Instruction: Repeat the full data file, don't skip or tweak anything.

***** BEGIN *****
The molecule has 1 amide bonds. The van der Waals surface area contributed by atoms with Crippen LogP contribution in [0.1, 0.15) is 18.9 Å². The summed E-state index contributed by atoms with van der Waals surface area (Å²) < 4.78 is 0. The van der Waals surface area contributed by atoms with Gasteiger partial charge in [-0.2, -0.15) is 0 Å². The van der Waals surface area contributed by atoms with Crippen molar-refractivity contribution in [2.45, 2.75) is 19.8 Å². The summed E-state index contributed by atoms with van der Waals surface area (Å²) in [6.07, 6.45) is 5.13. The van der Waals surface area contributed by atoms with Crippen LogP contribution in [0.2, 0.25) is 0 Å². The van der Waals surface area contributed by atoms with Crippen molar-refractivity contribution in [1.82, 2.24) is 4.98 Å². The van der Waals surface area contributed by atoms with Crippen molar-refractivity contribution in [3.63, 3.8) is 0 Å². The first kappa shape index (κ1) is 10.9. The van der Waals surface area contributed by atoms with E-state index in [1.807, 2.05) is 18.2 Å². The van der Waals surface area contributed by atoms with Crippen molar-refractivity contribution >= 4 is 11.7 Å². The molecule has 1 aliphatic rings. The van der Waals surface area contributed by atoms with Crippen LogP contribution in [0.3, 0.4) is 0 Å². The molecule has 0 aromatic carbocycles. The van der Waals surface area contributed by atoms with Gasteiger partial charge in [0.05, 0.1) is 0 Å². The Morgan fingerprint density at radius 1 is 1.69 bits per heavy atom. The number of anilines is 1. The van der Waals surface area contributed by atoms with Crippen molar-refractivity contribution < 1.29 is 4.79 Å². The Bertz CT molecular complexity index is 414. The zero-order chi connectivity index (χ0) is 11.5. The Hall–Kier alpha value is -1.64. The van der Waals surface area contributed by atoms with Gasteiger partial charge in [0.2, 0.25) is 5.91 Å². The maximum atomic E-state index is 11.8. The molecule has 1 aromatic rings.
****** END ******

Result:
The molecule has 1 amide bonds. The van der Waals surface area contributed by atoms with Crippen LogP contribution in [0.1, 0.15) is 18.9 Å². The summed E-state index contributed by atoms with van der Waals surface area (Å²) < 4.78 is 0. The van der Waals surface area contributed by atoms with Gasteiger partial charge in [-0.2, -0.15) is 0 Å². The van der Waals surface area contributed by atoms with Crippen molar-refractivity contribution in [2.45, 2.75) is 19.8 Å². The summed E-state index contributed by atoms with van der Waals surface area (Å²) in [6.07, 6.45) is 5.13. The van der Waals surface area contributed by atoms with Crippen LogP contribution in [0.2, 0.25) is 0 Å². The van der Waals surface area contributed by atoms with Crippen molar-refractivity contribution in [1.82, 2.24) is 4.98 Å². The van der Waals surface area contributed by atoms with Crippen molar-refractivity contribution in [3.63, 3.8) is 0 Å². The first kappa shape index (κ1) is 10.9. The van der Waals surface area contributed by atoms with E-state index in [1.807, 2.05) is 18.2 Å². The van der Waals surface area contributed by atoms with Crippen molar-refractivity contribution >= 4 is 11.7 Å². The molecule has 1 aliphatic rings. The van der Waals surface area contributed by atoms with Crippen LogP contribution in [0.3, 0.4) is 0 Å². The molecule has 0 aromatic carbocycles. The van der Waals surface area contributed by atoms with Gasteiger partial charge in [0.05, 0.1) is 0 Å². The Morgan fingerprint density at radius 1 is 1.69 bits per heavy atom. The number of anilines is 1. The van der Waals surface area contributed by atoms with Crippen molar-refractivity contribution < 1.29 is 4.79 Å². The Bertz CT molecular complexity index is 414. The zero-order chi connectivity index (χ0) is 11.5. The Hall–Kier alpha value is -1.64. The van der Waals surface area contributed by atoms with Gasteiger partial charge in [0.2, 0.25) is 5.91 Å². The maximum atomic E-state index is 11.8. The molecule has 1 aromatic rings.